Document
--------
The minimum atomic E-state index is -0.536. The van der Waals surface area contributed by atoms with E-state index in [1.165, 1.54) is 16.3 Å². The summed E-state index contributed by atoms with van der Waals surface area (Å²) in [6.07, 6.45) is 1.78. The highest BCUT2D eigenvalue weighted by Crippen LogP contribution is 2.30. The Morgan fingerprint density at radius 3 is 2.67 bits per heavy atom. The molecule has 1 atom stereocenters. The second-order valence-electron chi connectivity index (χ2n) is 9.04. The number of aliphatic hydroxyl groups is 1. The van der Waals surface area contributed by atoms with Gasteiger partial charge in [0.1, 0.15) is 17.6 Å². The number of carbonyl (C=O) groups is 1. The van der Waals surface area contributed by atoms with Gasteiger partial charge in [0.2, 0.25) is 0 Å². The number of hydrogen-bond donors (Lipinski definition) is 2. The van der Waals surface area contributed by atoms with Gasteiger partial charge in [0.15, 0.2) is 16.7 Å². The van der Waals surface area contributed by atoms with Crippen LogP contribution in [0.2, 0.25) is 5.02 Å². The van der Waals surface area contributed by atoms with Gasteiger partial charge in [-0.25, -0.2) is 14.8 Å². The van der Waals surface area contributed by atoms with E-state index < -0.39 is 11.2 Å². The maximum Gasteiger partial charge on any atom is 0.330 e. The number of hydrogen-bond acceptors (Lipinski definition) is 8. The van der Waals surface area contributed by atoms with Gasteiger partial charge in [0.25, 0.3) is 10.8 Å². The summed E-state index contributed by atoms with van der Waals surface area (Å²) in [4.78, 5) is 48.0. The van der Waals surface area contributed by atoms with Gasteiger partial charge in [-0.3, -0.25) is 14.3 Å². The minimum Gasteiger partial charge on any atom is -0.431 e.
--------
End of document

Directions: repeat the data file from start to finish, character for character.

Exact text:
The minimum atomic E-state index is -0.536. The van der Waals surface area contributed by atoms with E-state index in [1.165, 1.54) is 16.3 Å². The summed E-state index contributed by atoms with van der Waals surface area (Å²) in [6.07, 6.45) is 1.78. The highest BCUT2D eigenvalue weighted by Crippen LogP contribution is 2.30. The Morgan fingerprint density at radius 3 is 2.67 bits per heavy atom. The molecule has 1 atom stereocenters. The second-order valence-electron chi connectivity index (χ2n) is 9.04. The number of aliphatic hydroxyl groups is 1. The van der Waals surface area contributed by atoms with Gasteiger partial charge in [0.1, 0.15) is 17.6 Å². The number of carbonyl (C=O) groups is 1. The van der Waals surface area contributed by atoms with Gasteiger partial charge in [0.2, 0.25) is 0 Å². The number of hydrogen-bond donors (Lipinski definition) is 2. The van der Waals surface area contributed by atoms with Gasteiger partial charge in [0.15, 0.2) is 16.7 Å². The van der Waals surface area contributed by atoms with Crippen LogP contribution in [0.2, 0.25) is 5.02 Å². The van der Waals surface area contributed by atoms with Gasteiger partial charge in [-0.25, -0.2) is 14.8 Å². The van der Waals surface area contributed by atoms with E-state index < -0.39 is 11.2 Å². The maximum Gasteiger partial charge on any atom is 0.330 e. The number of hydrogen-bond acceptors (Lipinski definition) is 8. The van der Waals surface area contributed by atoms with Gasteiger partial charge in [0.25, 0.3) is 10.8 Å². The summed E-state index contributed by atoms with van der Waals surface area (Å²) in [4.78, 5) is 48.0. The van der Waals surface area contributed by atoms with Gasteiger partial charge in [-0.3, -0.25) is 14.3 Å². The minimum Gasteiger partial charge on any atom is -0.431 e.